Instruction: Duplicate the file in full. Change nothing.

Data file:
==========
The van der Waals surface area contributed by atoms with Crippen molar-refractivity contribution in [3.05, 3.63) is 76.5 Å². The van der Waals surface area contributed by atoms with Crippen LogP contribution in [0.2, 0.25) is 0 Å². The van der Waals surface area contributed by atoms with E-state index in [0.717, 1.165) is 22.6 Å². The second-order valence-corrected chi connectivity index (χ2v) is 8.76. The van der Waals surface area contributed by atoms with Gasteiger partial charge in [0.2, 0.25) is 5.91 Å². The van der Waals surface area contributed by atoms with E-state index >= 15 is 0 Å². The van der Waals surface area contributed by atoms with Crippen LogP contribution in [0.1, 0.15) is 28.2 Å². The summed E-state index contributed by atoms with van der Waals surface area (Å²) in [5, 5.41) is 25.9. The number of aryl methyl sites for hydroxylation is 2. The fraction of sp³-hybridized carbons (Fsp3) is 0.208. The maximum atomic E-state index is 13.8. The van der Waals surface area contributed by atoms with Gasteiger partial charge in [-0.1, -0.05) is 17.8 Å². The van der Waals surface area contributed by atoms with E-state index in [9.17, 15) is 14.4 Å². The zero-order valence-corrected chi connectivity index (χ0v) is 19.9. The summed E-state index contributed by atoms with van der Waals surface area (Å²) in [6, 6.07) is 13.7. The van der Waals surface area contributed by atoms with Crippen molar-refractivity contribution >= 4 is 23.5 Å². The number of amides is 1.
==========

The van der Waals surface area contributed by atoms with Crippen molar-refractivity contribution in [3.05, 3.63) is 76.5 Å². The van der Waals surface area contributed by atoms with Crippen LogP contribution in [0.2, 0.25) is 0 Å². The van der Waals surface area contributed by atoms with E-state index in [0.717, 1.165) is 22.6 Å². The second-order valence-corrected chi connectivity index (χ2v) is 8.76. The van der Waals surface area contributed by atoms with Gasteiger partial charge in [0.2, 0.25) is 5.91 Å². The van der Waals surface area contributed by atoms with E-state index >= 15 is 0 Å². The van der Waals surface area contributed by atoms with Crippen LogP contribution in [0.1, 0.15) is 28.2 Å². The summed E-state index contributed by atoms with van der Waals surface area (Å²) in [5, 5.41) is 25.9. The number of aryl methyl sites for hydroxylation is 2. The fraction of sp³-hybridized carbons (Fsp3) is 0.208. The maximum atomic E-state index is 13.8. The van der Waals surface area contributed by atoms with Gasteiger partial charge in [-0.1, -0.05) is 17.8 Å². The van der Waals surface area contributed by atoms with E-state index in [9.17, 15) is 14.4 Å². The zero-order valence-corrected chi connectivity index (χ0v) is 19.9. The summed E-state index contributed by atoms with van der Waals surface area (Å²) in [6, 6.07) is 13.7. The van der Waals surface area contributed by atoms with Crippen molar-refractivity contribution >= 4 is 23.5 Å². The number of amides is 1.